Sequoia and Kings Canyon National Parks Institute Stage 2 Fire Restrictions
Effective July 28, 2014, the parks are in Stage 2 fire restrictions. See link below for more information. These restrictions will remain in place until further notice. More »
Road Construction Delays on Park Roads for 2014 Season
Expect occasional 15-min. to 1-hour delays in Sequoia and Kings Canyon National Parks beginning Monday, June 2, weekdays only, between 5:30 a.m.-4:30 p.m., including delays to/from the General Sherman Tree, Crystal Cave, and Grant Grove. More »
Vehicle Length Limits in Sequoia National Park (if Entering/Exiting Hwy 198)
Planning to see the "Big Trees" in Sequoia National Park? If you enter/exit via Hwy. 198, please pay close attention to vehicle length advisories for your safety and the safety of others. More »
You May Have Trouble Calling Us
We are experiencing technical problems receiving incoming phone calls. We apologize for the inconvenience. Please send us an email to SEKI_Interpretation@nps.gov or check the "More" link for trip-planning information. More »
Air Quality -- Ozone
Good and Bad Ozone
Ozone is made of three joined oxygen atoms, and it is found both in the Earth's upper atmosphere and at ground level. Ozone can be helpful or harmful, depending on where it is found:
Good ozone occurs naturally in the Earth's upper atmosphere (stratosphere)- 10 to 30 miles above the Earth's surface - where it shields us from harmful ultraviolet rays.
Bad ozone forms near the ground (lower troposphere) when pollutants from cars, power plants, and other sources react chemically. Sunlight provides the energy that drives this chemical reaction, so the amount of ozone in the atmosphere is highest on summer afternoons.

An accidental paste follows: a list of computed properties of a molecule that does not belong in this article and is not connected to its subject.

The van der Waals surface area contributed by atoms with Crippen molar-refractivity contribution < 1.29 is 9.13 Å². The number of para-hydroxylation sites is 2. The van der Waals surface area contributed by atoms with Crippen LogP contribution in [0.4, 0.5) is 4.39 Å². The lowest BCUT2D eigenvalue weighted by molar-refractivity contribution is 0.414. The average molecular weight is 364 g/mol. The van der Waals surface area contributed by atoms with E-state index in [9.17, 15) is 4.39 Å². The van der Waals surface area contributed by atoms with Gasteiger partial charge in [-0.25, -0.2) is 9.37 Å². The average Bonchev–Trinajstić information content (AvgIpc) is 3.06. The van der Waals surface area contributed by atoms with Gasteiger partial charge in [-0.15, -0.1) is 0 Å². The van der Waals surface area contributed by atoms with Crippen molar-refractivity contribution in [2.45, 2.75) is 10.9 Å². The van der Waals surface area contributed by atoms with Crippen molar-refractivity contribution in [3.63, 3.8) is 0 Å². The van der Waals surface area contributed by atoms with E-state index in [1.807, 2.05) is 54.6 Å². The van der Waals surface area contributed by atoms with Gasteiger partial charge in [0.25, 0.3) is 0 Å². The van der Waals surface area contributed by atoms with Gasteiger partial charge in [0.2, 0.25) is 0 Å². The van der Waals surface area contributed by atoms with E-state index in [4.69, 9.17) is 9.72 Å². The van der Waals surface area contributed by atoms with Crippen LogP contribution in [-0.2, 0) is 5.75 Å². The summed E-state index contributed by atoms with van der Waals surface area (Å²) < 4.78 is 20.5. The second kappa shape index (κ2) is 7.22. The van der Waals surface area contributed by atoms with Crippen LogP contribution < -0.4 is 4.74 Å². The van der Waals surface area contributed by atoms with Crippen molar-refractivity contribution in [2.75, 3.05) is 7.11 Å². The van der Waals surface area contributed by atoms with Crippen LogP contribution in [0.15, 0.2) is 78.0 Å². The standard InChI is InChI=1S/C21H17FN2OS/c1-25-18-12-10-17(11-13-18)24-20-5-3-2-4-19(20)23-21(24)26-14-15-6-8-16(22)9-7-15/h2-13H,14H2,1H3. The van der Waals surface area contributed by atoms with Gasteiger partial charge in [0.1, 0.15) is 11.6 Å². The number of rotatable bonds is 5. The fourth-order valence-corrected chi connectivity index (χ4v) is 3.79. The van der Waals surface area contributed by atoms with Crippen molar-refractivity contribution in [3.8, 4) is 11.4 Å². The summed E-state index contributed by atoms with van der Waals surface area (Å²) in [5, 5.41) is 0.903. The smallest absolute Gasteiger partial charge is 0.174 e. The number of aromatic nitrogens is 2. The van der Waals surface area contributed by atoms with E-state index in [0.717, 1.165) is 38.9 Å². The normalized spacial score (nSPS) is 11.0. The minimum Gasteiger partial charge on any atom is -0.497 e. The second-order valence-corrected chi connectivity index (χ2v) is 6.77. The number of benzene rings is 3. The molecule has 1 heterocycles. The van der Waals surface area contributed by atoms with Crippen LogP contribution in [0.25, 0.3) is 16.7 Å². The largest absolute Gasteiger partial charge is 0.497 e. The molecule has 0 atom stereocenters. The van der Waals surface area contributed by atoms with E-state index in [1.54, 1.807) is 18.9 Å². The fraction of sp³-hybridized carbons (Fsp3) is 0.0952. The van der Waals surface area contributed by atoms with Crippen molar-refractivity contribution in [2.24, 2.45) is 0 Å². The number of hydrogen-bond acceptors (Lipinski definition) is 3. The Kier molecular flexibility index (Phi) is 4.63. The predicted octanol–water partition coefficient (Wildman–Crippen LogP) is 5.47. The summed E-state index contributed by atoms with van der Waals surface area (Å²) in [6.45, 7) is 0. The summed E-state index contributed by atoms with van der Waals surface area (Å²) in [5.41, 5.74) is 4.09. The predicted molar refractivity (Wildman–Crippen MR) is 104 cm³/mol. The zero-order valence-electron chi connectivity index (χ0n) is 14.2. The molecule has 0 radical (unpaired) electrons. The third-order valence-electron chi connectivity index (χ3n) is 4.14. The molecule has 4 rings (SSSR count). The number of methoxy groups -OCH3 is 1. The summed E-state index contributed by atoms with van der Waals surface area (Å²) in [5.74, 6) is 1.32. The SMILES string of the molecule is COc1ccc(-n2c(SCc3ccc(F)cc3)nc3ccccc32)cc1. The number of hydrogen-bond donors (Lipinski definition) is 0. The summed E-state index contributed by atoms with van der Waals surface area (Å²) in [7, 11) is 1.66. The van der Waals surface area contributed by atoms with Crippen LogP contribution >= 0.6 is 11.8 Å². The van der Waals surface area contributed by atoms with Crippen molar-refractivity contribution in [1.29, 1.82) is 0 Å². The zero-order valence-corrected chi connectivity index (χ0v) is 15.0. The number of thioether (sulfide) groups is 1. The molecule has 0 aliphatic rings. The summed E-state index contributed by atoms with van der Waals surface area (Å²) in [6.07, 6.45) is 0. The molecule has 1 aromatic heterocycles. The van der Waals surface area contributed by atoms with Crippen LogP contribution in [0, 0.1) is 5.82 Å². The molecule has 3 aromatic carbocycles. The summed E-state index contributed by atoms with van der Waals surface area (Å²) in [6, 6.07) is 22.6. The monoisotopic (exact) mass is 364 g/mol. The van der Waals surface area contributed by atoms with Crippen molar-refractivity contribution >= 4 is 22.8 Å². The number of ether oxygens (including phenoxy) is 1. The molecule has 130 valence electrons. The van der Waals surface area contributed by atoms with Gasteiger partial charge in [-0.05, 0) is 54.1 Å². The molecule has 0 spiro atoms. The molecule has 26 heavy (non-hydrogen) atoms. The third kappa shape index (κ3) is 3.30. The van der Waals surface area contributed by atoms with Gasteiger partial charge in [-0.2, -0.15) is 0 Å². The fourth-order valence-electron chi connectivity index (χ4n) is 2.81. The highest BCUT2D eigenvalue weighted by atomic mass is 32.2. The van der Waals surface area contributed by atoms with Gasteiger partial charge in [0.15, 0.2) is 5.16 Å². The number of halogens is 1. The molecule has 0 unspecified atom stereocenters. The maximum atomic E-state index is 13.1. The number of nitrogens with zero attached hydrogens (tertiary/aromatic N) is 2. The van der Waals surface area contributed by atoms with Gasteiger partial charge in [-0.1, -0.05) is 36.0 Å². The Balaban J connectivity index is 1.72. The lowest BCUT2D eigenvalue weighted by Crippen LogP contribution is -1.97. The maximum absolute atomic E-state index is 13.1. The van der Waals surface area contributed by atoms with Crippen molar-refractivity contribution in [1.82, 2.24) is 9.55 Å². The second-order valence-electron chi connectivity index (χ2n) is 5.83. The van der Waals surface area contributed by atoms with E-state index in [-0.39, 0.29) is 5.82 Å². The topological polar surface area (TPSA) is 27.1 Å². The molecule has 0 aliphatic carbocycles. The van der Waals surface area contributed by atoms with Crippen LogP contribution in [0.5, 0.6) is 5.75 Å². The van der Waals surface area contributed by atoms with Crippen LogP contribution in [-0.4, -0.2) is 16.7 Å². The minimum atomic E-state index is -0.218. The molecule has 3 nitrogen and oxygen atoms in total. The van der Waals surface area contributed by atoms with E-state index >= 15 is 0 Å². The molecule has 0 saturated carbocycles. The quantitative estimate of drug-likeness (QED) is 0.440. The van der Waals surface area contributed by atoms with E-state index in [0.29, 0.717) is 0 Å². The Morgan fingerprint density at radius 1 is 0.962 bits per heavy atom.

Ozone may be the most damaging pollutant here. Individual ponderosa and Jeffrey pine trees that are ozone-sensitive show extensive injury to their foliage at present ozone levels. For example, one study found that nearly 90% of Jeffrey pines in or near the Giant Forest showed visible signs of ozone injury. Compared to ozone-resistant individuals, ozone-sensitive pines have lower photosynthetic rates, lose their needles earlier, and have diminished annual ring growth. In contrast to pines, mature giant sequoias seem to be relatively resistant to present ozone levels. However, newly emerged sequoia seedlings are suspected to be more vulnerable to ozone injury.
We humans are very vulnerable to ozone damage too. It can irritate the human respiratory system causing coughing, irritation in the throat, and/or an uncomfortable sensation in the chest. The elderly and those with pre-existing respiratory problems (e.g. asthma, bronchitis) are more vulnerable to these effects.
For further information, visit the Environmental Protection Agency AirNow Web Site.
Did You Know?
The unusual diversity of climates and ecosystems in Sequoia and Kings Canyon National Parks led to its designation as an International Biosphere Reserve. There are 580 reserves in 114 countries that hold this honor world-wide.